And that also sums up Evil, really, as a show. It doesn’t know what it wants to be fully (or it’s not overtly apparent in the first episode, at least). It’s smartly written and cleverly crafted, but it still only feels like the grain of a premise. The idea going forward is that David, Kristen, and Mandvi’s character, Ben, will visit crimes and just… figure out what’s going on from there. They could be walking into anything. Fortunately, it’s a fun team and that’s all the show needs, probably.
Evil: Season 1 Gallery
So, do demons exist? What’s the takeaway after this premiere episode? Well, they don’t, but also they do. The case that spooks Kristen here, featuring a seemingly-stable husband arrested for being a serial killer, who then lapses into fugue states featuring shrieking and the reciting of ancient languages, winds up being a big bust. But just because the husband wasn’t inhabited by a demon doesn’t mean he’s wasn’t influenced by one (on the “dark web.” Oh, CBS). Or perhaps even convinced to kill by Satan himself?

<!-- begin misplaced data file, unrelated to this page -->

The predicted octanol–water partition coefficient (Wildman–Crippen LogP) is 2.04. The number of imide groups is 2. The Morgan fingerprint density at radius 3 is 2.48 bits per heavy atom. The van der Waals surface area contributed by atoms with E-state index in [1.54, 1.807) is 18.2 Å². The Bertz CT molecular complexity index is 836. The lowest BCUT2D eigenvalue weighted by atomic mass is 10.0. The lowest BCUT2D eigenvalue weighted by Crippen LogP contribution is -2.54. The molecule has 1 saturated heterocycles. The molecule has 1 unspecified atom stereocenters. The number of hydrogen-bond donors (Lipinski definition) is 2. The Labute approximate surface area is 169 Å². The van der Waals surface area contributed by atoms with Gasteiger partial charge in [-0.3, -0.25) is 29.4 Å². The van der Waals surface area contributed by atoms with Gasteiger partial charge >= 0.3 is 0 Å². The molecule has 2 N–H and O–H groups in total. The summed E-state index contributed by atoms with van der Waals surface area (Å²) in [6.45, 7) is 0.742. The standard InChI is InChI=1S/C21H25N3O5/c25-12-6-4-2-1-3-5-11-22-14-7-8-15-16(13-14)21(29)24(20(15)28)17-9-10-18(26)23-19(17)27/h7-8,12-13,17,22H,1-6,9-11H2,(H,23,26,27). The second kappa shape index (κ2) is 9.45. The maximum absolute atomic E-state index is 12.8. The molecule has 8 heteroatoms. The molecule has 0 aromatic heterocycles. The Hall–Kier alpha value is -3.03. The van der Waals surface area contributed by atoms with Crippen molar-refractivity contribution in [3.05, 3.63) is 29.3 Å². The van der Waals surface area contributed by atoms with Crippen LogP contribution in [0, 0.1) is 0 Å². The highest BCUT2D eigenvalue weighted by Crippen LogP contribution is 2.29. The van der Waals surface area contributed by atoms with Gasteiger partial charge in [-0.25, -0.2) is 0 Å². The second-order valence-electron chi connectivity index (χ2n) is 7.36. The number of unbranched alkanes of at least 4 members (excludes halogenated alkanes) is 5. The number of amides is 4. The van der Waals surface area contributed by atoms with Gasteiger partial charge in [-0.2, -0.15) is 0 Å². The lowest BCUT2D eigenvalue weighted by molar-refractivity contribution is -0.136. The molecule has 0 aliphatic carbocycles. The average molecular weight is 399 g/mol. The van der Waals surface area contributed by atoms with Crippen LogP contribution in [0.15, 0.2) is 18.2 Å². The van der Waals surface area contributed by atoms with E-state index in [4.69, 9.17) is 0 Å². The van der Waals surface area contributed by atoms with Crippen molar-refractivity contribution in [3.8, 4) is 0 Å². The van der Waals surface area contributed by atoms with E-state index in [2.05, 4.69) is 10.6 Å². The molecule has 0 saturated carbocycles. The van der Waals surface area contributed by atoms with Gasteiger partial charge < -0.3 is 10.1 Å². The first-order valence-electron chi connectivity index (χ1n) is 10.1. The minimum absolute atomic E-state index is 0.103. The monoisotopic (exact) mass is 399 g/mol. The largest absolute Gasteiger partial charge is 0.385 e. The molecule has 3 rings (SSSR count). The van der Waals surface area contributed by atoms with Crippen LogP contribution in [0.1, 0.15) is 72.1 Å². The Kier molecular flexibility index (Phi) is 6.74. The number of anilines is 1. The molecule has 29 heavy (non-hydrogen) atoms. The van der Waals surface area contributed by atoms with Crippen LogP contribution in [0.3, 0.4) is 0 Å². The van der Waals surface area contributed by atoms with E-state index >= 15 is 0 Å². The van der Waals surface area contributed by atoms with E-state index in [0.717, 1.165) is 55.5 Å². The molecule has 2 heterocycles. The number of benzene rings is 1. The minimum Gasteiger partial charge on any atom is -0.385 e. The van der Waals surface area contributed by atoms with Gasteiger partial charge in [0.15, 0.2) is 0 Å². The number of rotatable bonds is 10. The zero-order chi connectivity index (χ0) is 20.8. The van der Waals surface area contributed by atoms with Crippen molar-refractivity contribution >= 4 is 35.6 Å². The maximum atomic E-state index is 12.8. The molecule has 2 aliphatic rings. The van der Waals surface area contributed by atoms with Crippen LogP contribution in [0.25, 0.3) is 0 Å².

The final reveal, featuring Michael Emerson’s mysterious and deeply creepy character Leland Townsend, and cryptic talk of “The 60,” feels like a bit of cramming, to shove in a much larger arc, and a “Big Bad,” that will create the spine of the series. As great as Emerson is, it might have been better to save this nugget, and his character, for a few more episodes to let it build up a little better. It might become the best part of the series in the long run, but it’s the weakest part of this first episode. (This is often the fontanelle of pilots – the need to fill them with everything.)Speaking of Emerson though, Evil does feel a touch like Person of Interest here at the start, in a very broad sense. This team has to walk into random, charged situations – the Catholic Church’s backlog of “unsolved bumps in the night” – and immediately ascertain what the state of play is. Some killers might have a ghoul inside them. Some could be lying. Some could be framed by someone else. And then that person could have a demon living in them. Again though, Person of Interest took its (sweet) time building up the world, and characters, getting larger with every season. The Evil pilot tries to go too big in the final 10 minutes. As it stands though, this is still a solid effort and a promising start.